One of the key questions when we eventually return to the Moon will be: where are we going to live? Perhaps one solution has just presented itself in the form of a hole in the lunar surface, possibly leading to a hollow lava tube. This natural formation is known as a "skylight" and up until now little was known about where they are located and how many there are.
A Japanese team headed by Junichi Haruyama has analyzed data from the JAXA Kaguya mission to find these holes in the ground, and after two years of searching, they've found one in the Marius Hills region of the Earth-facing side of the Moon. The skylight is approximately 60 meters wide and it provides a tantalizing glimpse into what could be a future target for manned lunar exploration.
Carolyn van der Bogert, a co-investigator from University of Münster in Germany, has kindly taken the time to answer a few questions from Discovery News about this fascinating skylight and what it could mean to the future of lunar exploration…
Carolyn van der Bogert: Let me answer the question this way: The possibility of using lava tubes as shelters was first proposed, to my knowledge, in 1985 by Fred Hörz in a NASA report about lunar bases. Besides outlining the advantages to using a natural shelter as a base, Hörz argues that there are probably a lot of lava tubes on the Moon, because they are thought to be related to sinuous rilles.
Sinuous rilles are thought to form in two ways: (1) an open lava channel that thermally erodes into the lunar surface, or (2) subsurface lava tubes that eventually collapse. There were images of collapsed lava tubes that were discussed in the mid to late 1970's as evidence for volcanic activity and sinuous rille formation on the Moon.
In 1992, Cassandra Coombs published work that was part of her PhD thesis with B Ray Hawke that involved a survey of lunar sinuous rilles and other volcanic features to locate intact lava tubes.
They identified 4 rilles that had really strong evidence for intact lava tube segments (including the Marius Hills). They rated 67 probable tube segments for their suitability as lunar bases. We've had to wait until now — with the help of JAXA's Kaguya and NASA's Lunar Reconnaissance Orbiter (LRO) — to have higher resolution images than the data Coombs and Hawke used.
Haruyama has long been interested in lava tubes — even before the launch of the mission — and his team has been looking at Kaguya data for the last two years.
Carolyn: The search for this first skylight covered one of the most likely regions where they might be found: Marius Hills. A 500 square kilometer (200 square mile) area was searched, and this one skylight was found. This indicates that skylights exist, but are probably rare. However, we would be very surprised if there are not skylights in other similar volcanic provinces. We are certainly looking for more skylights.
Carolyn: Both Harald Hiesinger (a co-author on the skylight discovery) and I are involved in the LRO Camera team. Hiesinger is also a co-investigator on the instrument. We are targeting the Marius Hills Hole (MHH) for imaging with the Narrow Angle Camera (NAC). The highest resolution images acquired by the Kaguya Terrain Camera were 6 meters/pixel, whereas the LROC-NAC images will have a resolution of 0.5 meters/pixel. It may also be possible to make some oblique observations as well.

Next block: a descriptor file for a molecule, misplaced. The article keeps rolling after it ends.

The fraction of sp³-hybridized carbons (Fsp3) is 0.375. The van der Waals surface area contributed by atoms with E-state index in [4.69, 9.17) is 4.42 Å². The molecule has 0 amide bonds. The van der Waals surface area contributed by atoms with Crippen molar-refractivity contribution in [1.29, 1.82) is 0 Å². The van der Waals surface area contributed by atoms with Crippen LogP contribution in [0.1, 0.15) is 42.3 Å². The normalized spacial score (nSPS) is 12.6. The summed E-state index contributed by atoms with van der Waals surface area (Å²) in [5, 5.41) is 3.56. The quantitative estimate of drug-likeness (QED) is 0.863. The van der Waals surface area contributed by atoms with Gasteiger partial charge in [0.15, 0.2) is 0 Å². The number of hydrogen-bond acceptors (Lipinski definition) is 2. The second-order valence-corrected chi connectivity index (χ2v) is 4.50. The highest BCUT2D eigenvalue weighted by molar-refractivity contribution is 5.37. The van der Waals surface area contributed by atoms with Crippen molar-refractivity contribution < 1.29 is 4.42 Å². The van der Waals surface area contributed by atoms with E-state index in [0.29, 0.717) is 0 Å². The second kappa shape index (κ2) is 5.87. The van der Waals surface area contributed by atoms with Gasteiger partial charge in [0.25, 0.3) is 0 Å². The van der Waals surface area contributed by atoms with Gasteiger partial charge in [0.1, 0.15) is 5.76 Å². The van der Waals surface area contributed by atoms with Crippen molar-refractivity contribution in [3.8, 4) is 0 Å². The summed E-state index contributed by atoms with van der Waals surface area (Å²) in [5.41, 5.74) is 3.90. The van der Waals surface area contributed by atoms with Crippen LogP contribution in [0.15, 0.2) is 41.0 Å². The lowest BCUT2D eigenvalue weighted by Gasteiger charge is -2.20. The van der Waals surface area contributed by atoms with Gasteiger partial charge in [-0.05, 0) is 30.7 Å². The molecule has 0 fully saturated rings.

One of the requirements for the LROC mission is to supply NASA with data for evaluation of Constellation Program landing sites. Information, like the locations of potentially useful lava tubes, will be included in this information and used to select Constellation landing and outpost sites.
Carolyn: It is hard to say whether the MHH might access an underground network of tunnels. It is a possibility, because we know that lava tubes on Earth can be many kilometers long.
In the paper, using geometry, we calculated that the tube width might be on the order of 370 meters, but it could be anywhere from meters to kilometers long. Remote observations cannot answer this question for us — it's like we're trying to see an entire room by looking through a keyhole.
Ground-based exploration could answer this question. For example, Haruyama and Japanese colleagues, including Hideaki Miyamoto (also a co-author), have tested whether ground penetrating radar (GPR) might be useful in detecting intact sub-surface lava tubes. They tested their technique at Mt. Fuji, and were successful. It would certainly be interesting to do a GPR study in any region of the Moon where lava tubes might be present!
Carolyn: Lava tubes would not only protect us from radiation, but also from meteoroid impacts and the extreme temperature changes over the lunar day. Near the equator, the lunar night is very cold (about -150 °C), and the lunar day, it is very hot (about 110 °C). A lava tube has a constant temperature, about -20 °C — just like caves on the Earth have very even temperatures.
Not being an engineer, I'm not sure that I can comment on the costs of surface versus subsurface habs. It does seem to make sense that using a natural, easily accessible shelter would help reduce costs.
However, it is important that the costs of accessing the geological shelter not exceed the costs of a surface shelter. There is a lot of discussion about whether it would be easy to access a lava tube from a skylight — there would need to be some sort of elevator to carry people and materials to the floor. It is also not known whether a sufficient open space might be available near collapsed sections of lava tubes, as proposed in Coombs and Hawke.
However, most importantly, the finding of the skylight confirms that there are intact lava tubes on the Moon, so we can keep our planning options open.